Hacking is a serious offense, which can cause the victims untold consequences. Not only could the victims suffer financial losses and loss of privacy, they may experience anxiety, depression and PTSD after the fact.
Even something as simple as breaking into an acquaintances’ or stranger’s social media accounts is a crime. The Computer Misuse Act (1990) quotes that any unauthorised access to someone else’s computer or materials is a crime, as well as deleting data.
The penalty may then be even more severe depending on any other crimes the hacker committed throughout. For example, if they stole information and committed fraud, forgery, or a breach of the data protection act, they may be in even more serious trouble.
Some more in-depth prison sentences, as quoted by Barrister Magazine, could include:
- Unauthorised access to computer material: two years prison sentence.
- Unauthorised acts with intent to impair operation of computer, etc.: up to 10 years prison sentence, a fine, or both.
- Supplying or obtaining articles for use in computer misuse offences: up to two years prison sentence, a fine, or both.
How Can Hackers Get Caught?
The truth is that, although the sentences for hacking are serious, getting caught is pretty tricky. This means that the business of hacking has become a proper money-maker, as it’s relatively low-risk for high reward. But why is this?
Well, by using secure software, like a proxy server, or the dark web to hide their identity, they often can’t be traced. Adding multiple layers to identities, and funnelling communications through different countries means that the crimes can be committed undetected, and in countries where they can’t be prosecuted.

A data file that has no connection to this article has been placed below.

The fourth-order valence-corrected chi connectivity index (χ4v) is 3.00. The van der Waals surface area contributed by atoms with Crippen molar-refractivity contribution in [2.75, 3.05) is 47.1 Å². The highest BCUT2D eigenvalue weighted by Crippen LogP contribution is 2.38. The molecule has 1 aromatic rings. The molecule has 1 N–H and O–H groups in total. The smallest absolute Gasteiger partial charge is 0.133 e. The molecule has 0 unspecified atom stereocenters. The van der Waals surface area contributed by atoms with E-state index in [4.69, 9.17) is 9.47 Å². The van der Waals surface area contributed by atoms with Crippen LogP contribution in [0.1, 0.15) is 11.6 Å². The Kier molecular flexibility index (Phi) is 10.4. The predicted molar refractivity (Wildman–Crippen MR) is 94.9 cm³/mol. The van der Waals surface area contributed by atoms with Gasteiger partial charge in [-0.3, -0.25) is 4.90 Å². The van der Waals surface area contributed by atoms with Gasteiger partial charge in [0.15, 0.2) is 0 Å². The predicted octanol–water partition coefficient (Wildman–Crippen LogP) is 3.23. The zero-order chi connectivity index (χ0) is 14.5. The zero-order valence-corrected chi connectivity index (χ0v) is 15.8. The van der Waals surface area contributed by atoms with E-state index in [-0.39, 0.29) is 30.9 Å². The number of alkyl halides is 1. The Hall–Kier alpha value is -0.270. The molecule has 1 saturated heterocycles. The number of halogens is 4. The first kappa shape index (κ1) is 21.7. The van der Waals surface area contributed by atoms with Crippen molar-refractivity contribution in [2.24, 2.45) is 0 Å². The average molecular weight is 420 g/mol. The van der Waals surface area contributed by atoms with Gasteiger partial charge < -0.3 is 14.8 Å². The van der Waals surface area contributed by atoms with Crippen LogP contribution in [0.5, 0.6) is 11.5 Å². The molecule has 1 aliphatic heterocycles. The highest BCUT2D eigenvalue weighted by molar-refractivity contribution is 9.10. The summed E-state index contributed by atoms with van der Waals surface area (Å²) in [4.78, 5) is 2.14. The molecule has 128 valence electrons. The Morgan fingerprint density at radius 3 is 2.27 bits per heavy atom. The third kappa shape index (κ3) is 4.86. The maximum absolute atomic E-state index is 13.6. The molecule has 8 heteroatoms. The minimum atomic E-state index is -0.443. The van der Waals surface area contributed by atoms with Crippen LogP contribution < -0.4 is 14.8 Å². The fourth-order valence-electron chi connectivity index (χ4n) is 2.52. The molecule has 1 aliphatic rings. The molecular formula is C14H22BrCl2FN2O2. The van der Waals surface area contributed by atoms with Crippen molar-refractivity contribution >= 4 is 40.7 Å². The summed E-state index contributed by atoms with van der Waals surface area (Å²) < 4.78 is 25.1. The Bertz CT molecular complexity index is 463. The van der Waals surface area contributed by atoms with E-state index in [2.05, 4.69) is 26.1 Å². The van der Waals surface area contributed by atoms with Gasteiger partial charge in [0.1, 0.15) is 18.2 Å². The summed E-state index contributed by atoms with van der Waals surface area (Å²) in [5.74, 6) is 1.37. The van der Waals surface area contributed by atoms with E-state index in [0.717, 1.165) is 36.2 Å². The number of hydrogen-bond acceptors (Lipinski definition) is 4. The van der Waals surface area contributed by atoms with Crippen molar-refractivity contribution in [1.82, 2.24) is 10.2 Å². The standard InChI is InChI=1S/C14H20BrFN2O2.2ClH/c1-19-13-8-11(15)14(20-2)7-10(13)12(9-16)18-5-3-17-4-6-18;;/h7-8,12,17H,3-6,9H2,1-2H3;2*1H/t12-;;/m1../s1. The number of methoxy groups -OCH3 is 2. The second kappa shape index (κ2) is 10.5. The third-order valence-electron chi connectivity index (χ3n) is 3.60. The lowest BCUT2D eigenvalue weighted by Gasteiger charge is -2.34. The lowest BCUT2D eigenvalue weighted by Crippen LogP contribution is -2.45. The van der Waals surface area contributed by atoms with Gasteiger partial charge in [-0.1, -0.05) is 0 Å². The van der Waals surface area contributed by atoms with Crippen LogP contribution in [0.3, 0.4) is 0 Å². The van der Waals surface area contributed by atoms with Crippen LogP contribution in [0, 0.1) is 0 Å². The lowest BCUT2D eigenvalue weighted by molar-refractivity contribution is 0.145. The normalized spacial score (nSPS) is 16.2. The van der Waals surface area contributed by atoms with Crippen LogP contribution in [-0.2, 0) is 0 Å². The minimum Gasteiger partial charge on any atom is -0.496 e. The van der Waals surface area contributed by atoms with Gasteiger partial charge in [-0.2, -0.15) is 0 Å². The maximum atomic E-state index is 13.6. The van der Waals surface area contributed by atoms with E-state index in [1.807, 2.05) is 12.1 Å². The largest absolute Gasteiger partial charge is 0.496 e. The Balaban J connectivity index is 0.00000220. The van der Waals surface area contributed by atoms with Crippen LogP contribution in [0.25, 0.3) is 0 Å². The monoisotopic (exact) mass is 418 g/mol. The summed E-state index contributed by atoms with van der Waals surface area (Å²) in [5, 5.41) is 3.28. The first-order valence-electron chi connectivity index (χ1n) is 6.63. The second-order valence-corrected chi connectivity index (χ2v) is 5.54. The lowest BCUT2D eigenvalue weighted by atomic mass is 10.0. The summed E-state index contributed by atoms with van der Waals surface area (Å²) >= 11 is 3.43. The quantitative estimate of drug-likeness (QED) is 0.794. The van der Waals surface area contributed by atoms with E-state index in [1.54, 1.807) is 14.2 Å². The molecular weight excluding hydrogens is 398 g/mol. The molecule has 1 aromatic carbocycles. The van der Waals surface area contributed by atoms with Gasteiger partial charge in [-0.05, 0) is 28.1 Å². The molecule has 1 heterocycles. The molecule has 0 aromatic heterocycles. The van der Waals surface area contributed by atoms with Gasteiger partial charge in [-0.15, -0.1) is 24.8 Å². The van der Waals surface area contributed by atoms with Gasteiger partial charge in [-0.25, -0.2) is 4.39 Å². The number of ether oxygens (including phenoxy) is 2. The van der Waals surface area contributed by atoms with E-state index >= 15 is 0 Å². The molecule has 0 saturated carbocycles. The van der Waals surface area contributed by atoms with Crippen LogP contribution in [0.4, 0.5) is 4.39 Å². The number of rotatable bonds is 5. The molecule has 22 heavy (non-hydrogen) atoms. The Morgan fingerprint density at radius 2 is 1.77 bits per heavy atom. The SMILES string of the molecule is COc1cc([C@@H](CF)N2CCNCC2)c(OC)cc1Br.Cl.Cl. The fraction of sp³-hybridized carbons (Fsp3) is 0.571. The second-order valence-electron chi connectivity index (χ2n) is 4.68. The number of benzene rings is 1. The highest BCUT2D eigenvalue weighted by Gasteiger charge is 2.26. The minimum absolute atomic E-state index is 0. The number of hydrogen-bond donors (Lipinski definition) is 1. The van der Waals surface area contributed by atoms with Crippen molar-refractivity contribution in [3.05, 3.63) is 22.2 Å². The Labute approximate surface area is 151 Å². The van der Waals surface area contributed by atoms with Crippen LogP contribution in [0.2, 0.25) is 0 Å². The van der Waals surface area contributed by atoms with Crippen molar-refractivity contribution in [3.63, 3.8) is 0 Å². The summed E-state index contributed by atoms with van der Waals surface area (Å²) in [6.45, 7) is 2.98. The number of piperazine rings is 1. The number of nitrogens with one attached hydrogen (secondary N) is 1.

Not only is it difficult to actually source and find hackers, it doesn’t help that most cases of fraud aren’t even reported to the police. This means that only around five percent of hackers are actually caught for their crimes.
Ultimately tracking hackers takes a lot of time and manpower, requiring cybercrime police units, making it a pretty futile quest. That being said, it’s not impossible, and hackers can be caught through:
- Careless errors made by the criminals, i.e. spelling errors in correspondence.
- Similar or the same codes used on multiple hacks.
- Criminals bragging about their exploits on online forums.
- Decoy computer systems set up to mimic likely targets, which hackers fall trap to.
- Committing acts from the same IP address, that can then be tracked, and failing to hide this IP.
- A mobile phone being taken for evidence, and the police finding something on this phone.
Hacking is Nothing to be Proud Of
In this article, we’ve discussed what hacking is, how it is done, what the legal consequences are, and how hackers get caught be the police. We’ve also taken a brief look at some of the reasons why many hackers never get caught.
As we’ve seen, hacking is nothing to be proud of as, not only is it a criminal offence, it can cause untold damage to the victim’s lives. Choosing an honest career path to make your millions is a much more admirable, and far less risky, way to succeed in life.